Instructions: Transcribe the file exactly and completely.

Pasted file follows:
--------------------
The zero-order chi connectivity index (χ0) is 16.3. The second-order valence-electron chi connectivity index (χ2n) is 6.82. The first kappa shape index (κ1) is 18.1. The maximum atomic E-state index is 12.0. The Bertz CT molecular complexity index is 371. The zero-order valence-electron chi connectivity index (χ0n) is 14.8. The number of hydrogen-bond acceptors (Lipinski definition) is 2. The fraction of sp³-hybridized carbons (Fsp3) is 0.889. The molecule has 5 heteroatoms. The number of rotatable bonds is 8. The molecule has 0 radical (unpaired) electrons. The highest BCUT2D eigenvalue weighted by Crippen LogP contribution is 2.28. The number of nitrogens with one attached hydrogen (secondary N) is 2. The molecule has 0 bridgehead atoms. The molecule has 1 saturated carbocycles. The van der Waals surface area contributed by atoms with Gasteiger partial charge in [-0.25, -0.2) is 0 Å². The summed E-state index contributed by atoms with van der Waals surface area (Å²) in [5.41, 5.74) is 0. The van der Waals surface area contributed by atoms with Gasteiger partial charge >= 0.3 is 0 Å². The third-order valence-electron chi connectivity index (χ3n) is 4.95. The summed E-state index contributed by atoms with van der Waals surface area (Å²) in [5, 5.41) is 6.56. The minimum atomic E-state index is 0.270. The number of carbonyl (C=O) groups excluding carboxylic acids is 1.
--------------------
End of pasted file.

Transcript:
The zero-order chi connectivity index (χ0) is 16.3. The second-order valence-electron chi connectivity index (χ2n) is 6.82. The first kappa shape index (κ1) is 18.1. The maximum atomic E-state index is 12.0. The Bertz CT molecular complexity index is 371. The zero-order valence-electron chi connectivity index (χ0n) is 14.8. The number of hydrogen-bond acceptors (Lipinski definition) is 2. The fraction of sp³-hybridized carbons (Fsp3) is 0.889. The molecule has 5 heteroatoms. The number of rotatable bonds is 8. The molecule has 0 radical (unpaired) electrons. The highest BCUT2D eigenvalue weighted by Crippen LogP contribution is 2.28. The number of nitrogens with one attached hydrogen (secondary N) is 2. The molecule has 0 bridgehead atoms. The molecule has 1 saturated carbocycles. The van der Waals surface area contributed by atoms with Gasteiger partial charge in [-0.25, -0.2) is 0 Å². The summed E-state index contributed by atoms with van der Waals surface area (Å²) in [5.41, 5.74) is 0. The van der Waals surface area contributed by atoms with Gasteiger partial charge >= 0.3 is 0 Å². The third-order valence-electron chi connectivity index (χ3n) is 4.95. The summed E-state index contributed by atoms with van der Waals surface area (Å²) in [5, 5.41) is 6.56. The minimum atomic E-state index is 0.270. The number of carbonyl (C=O) groups excluding carboxylic acids is 1.